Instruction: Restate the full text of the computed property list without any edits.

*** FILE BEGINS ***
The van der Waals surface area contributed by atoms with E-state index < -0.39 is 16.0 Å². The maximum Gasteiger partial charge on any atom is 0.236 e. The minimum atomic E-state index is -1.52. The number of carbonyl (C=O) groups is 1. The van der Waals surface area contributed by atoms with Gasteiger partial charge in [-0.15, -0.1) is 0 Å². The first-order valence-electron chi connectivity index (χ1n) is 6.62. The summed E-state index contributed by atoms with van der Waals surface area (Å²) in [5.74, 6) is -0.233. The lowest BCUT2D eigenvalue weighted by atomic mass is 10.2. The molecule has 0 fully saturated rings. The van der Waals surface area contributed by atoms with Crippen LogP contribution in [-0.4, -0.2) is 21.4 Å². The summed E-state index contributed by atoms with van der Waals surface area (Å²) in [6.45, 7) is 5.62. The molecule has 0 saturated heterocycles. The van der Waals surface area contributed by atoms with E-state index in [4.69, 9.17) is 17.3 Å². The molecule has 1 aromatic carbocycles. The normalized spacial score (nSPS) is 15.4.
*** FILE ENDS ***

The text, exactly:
The van der Waals surface area contributed by atoms with E-state index < -0.39 is 16.0 Å². The maximum Gasteiger partial charge on any atom is 0.236 e. The minimum atomic E-state index is -1.52. The number of carbonyl (C=O) groups is 1. The van der Waals surface area contributed by atoms with Gasteiger partial charge in [-0.15, -0.1) is 0 Å². The first-order valence-electron chi connectivity index (χ1n) is 6.62. The summed E-state index contributed by atoms with van der Waals surface area (Å²) in [5.74, 6) is -0.233. The lowest BCUT2D eigenvalue weighted by atomic mass is 10.2. The molecule has 0 fully saturated rings. The van der Waals surface area contributed by atoms with Crippen LogP contribution in [-0.4, -0.2) is 21.4 Å². The summed E-state index contributed by atoms with van der Waals surface area (Å²) in [6.45, 7) is 5.62. The molecule has 0 saturated heterocycles. The van der Waals surface area contributed by atoms with E-state index in [4.69, 9.17) is 17.3 Å². The molecule has 1 aromatic carbocycles. The normalized spacial score (nSPS) is 15.4.